In a big boost for India in terms of its global economic ranking, the country has jumped 16 places to settle at thirty-ninth position in the Global Competitiveness Index, the World Economic Forum (WEF) has said.
With the new index, India is the fastest riser among 138 countries surveyed.
The Indian economy has stabilised and now boasts of the highest growth among the G-20 countries, the report underlined.
In its Global Competitiveness Report 2016-17, the WEF attributed India’s good performance to improved monetary and fiscal policies as well as lower oil prices.
India’s “competitiveness has improved across the board, in particular in goods market efficiency, business sophistication, and innovation”.
The report also highlighted that India happens to be the second-most competitive economy among the BRICS (Brazil, Russia, India, China and South Africa) countries, with China ahead at 28th spot.
Switzerland, Singapore and the United States remained the world’s most competitive economies, providing insight into the drivers of their productivity and prosperity.
The report emphasised that updated business practices and investment in innovation are now as important as infrastructure, skills and efficient markets.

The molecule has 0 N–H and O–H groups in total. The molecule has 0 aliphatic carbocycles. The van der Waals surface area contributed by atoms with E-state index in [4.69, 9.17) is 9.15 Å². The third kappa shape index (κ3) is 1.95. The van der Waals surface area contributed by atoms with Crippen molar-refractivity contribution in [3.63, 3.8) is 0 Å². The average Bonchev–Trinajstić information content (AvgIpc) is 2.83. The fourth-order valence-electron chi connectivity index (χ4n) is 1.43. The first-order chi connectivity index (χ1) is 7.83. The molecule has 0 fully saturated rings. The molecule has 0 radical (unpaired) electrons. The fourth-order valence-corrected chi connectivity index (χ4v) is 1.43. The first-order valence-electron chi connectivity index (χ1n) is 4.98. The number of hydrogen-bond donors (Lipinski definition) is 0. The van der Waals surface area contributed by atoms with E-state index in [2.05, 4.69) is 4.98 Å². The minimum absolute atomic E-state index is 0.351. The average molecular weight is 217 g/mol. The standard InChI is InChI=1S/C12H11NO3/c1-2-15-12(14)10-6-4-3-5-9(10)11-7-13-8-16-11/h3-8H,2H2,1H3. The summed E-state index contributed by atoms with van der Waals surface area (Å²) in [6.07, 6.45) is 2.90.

Crediting Prime Minister Narendra Modi’s government for undertaking reforms, the report said, “India’s competitiveness score stagnated between 2007 and 2014, and the economy slipped down the GCI rankings. Since the new government took office in 2014, India climbed up the rankings to 39th in this edition of the report.”
Improvement in infrastructure was small and faltering, but picked up after 2014, when the government increased public investment and sped up approval procedures to attract private resources, it said. “The institutional environment deteriorated until 2014, as mounting governance scandals and seemingly unmanageable inefficiencies saw businesses lose trust in government and public administration, but this trend was also reversed after 2014,” it added.
The WEF analysts have called India the best-performing economy in south Asia and an engine of growth in the region.
They said, if implemented well, the Goods and Services Tax will be a “game changer” for the country.